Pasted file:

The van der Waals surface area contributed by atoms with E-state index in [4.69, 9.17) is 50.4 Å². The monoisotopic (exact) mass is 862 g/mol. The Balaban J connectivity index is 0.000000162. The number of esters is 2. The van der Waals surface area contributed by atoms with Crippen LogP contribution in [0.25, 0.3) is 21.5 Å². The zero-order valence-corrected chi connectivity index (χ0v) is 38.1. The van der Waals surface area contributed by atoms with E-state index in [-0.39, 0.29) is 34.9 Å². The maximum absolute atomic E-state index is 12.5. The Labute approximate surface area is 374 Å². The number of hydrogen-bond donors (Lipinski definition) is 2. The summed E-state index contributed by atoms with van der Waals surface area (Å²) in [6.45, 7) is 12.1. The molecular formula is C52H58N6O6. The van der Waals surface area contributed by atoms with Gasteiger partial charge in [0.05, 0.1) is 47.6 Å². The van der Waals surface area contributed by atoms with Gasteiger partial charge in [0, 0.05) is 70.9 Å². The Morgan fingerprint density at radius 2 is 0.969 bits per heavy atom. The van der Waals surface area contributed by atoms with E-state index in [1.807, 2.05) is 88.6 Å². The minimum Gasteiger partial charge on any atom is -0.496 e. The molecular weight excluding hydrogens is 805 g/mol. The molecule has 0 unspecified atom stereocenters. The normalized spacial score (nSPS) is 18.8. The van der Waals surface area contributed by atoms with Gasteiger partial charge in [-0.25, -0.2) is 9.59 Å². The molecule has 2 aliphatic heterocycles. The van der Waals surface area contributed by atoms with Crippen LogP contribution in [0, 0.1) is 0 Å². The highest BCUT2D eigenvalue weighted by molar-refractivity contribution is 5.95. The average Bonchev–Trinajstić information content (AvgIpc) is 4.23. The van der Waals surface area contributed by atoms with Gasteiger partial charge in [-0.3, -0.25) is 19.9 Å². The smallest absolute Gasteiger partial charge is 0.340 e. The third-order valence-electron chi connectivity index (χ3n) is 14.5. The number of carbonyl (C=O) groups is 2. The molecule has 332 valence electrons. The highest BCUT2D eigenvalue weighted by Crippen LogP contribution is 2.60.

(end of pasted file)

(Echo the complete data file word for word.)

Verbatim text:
The van der Waals surface area contributed by atoms with E-state index in [4.69, 9.17) is 50.4 Å². The monoisotopic (exact) mass is 862 g/mol. The Balaban J connectivity index is 0.000000162. The number of esters is 2. The van der Waals surface area contributed by atoms with Crippen LogP contribution in [0.25, 0.3) is 21.5 Å². The zero-order valence-corrected chi connectivity index (χ0v) is 38.1. The van der Waals surface area contributed by atoms with E-state index in [-0.39, 0.29) is 34.9 Å². The maximum absolute atomic E-state index is 12.5. The Labute approximate surface area is 374 Å². The number of hydrogen-bond donors (Lipinski definition) is 2. The summed E-state index contributed by atoms with van der Waals surface area (Å²) in [6.45, 7) is 12.1. The molecular formula is C52H58N6O6. The van der Waals surface area contributed by atoms with Gasteiger partial charge in [0.05, 0.1) is 47.6 Å². The van der Waals surface area contributed by atoms with Gasteiger partial charge in [0, 0.05) is 70.9 Å². The Morgan fingerprint density at radius 2 is 0.969 bits per heavy atom. The van der Waals surface area contributed by atoms with E-state index in [1.807, 2.05) is 88.6 Å². The minimum Gasteiger partial charge on any atom is -0.496 e. The molecular weight excluding hydrogens is 805 g/mol. The molecule has 0 unspecified atom stereocenters. The normalized spacial score (nSPS) is 18.8. The van der Waals surface area contributed by atoms with Gasteiger partial charge in [-0.25, -0.2) is 9.59 Å². The molecule has 2 aliphatic heterocycles. The van der Waals surface area contributed by atoms with Crippen LogP contribution in [0, 0.1) is 0 Å². The highest BCUT2D eigenvalue weighted by molar-refractivity contribution is 5.95. The average Bonchev–Trinajstić information content (AvgIpc) is 4.23. The van der Waals surface area contributed by atoms with Gasteiger partial charge in [-0.3, -0.25) is 19.9 Å². The smallest absolute Gasteiger partial charge is 0.340 e. The third-order valence-electron chi connectivity index (χ3n) is 14.5. The number of carbonyl (C=O) groups is 2. The molecule has 332 valence electrons. The highest BCUT2D eigenvalue weighted by Crippen LogP contribution is 2.60.